voice. " I must go back to the temple. The forest is
alive with hillmen. I have seen them coming and
going during the past few days, and they will now be


watching everywhere by order of the priests. If we
go now death could come to thee from every tree.
And further, there are things in the temple which I
must get, and papers that the secret servant bade me
keep till death. Thou must think of some way to
avoid the vigilance of the priests by to-night. I will
be near the stream at moonrise. But guard thyself
well, for thou knowest not these priests of Shiva ;
and, now that thou hast shown me a new way of life,
I fear a hundred times more for thee than for myself."

The breaking of branches and the shouting of
excited voices warned him that the servants were
seeking him.

" Perhaps thou art right," he said as he kissed her
again. " It may be that we are mistaken in the noise
we heard. If it be in thy power, fail me not to-night.
I shall make all ready, and be waiting for thee ! "

As his servants broke through the trees on the one
side, she glided away towards the temple on the other,
leaving him regretfully gazing after her, as he had
done when her beauty had fled from him the first
time. But this time his heart was torn, not by a low
ringing laugh, but by the premonition of tears and
sorrow to come.


GREAT excitement prevailed amongst the wood cutters
and the coolies as they came on slowly through the
trees ; and the steady rise and fall of one of their
field songs, " Uyyo, uyyo, swami ! " which they were
solemnly chanting, warned the Collector that it was
to the swing of some great burden they were singing.
He began to wonder what it could mean. He had
heard nothing after the solitary crack of Wrencroff's
rifle in fact, he had for the time being forgotten all


about him and, knowing something of the dangers of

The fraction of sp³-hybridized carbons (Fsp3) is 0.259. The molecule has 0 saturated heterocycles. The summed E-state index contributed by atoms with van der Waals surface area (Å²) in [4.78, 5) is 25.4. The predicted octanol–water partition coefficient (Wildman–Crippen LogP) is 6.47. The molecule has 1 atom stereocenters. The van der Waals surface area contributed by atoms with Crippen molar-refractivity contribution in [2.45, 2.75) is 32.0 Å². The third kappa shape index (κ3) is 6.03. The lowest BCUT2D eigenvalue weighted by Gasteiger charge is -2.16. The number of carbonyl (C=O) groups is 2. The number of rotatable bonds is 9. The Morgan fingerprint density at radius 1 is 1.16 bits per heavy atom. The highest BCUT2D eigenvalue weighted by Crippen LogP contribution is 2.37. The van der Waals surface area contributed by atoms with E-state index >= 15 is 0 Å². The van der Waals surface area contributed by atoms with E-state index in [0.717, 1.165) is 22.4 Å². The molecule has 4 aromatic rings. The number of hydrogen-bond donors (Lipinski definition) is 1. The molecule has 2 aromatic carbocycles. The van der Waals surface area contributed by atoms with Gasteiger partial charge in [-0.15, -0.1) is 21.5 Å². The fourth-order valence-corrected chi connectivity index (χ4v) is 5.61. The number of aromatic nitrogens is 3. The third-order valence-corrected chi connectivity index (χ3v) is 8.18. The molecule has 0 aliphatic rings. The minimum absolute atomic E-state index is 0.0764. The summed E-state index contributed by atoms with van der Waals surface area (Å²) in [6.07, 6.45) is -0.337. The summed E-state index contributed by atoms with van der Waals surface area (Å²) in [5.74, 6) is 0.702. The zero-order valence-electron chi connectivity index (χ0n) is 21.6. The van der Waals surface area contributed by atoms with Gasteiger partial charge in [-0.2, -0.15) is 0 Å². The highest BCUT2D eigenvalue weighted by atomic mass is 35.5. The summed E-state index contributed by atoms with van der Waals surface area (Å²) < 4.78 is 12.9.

the place, he could hardly repress the momentary feel-
ing of fear that swept over him as his thoughts flew
back to his friend's whereabouts. But whatever doubts
he might have experienced on the score of Wrencroff 's
safety were quickly set at rest by Guy's timely appear-
ance. By dint of tugging and tearing, the doctor at
last succeeded in escaping from the thorny clutches of
some creepers amongst which he had become en-
tangled, and, with a final bound, arrived into view on
the opposite side of the stream, looking the worse for
wear, but with a countenance beaming with pleasure.
" I say, Percy," he cried, gesticulating wildly ; " I

say, old man, we've got it, and it's ! "

Suddenly he broke off in the middle of the sentence
and gazed towards the animal in the water ; then, as
if he did not quite believe the evidence of his eyes, he
turned slowly towards the advancing group of singing
coolies who, Duncan now saw for the first time, were
carrying a dead tigress.

In spite of the gloomy possibilities which were
beginning to occupy his mind, Duncan at once grasped
the situation, and unable to resist the humour of the
scene he answered with a laugh :

" No, no ! You've been lucky enough to bag its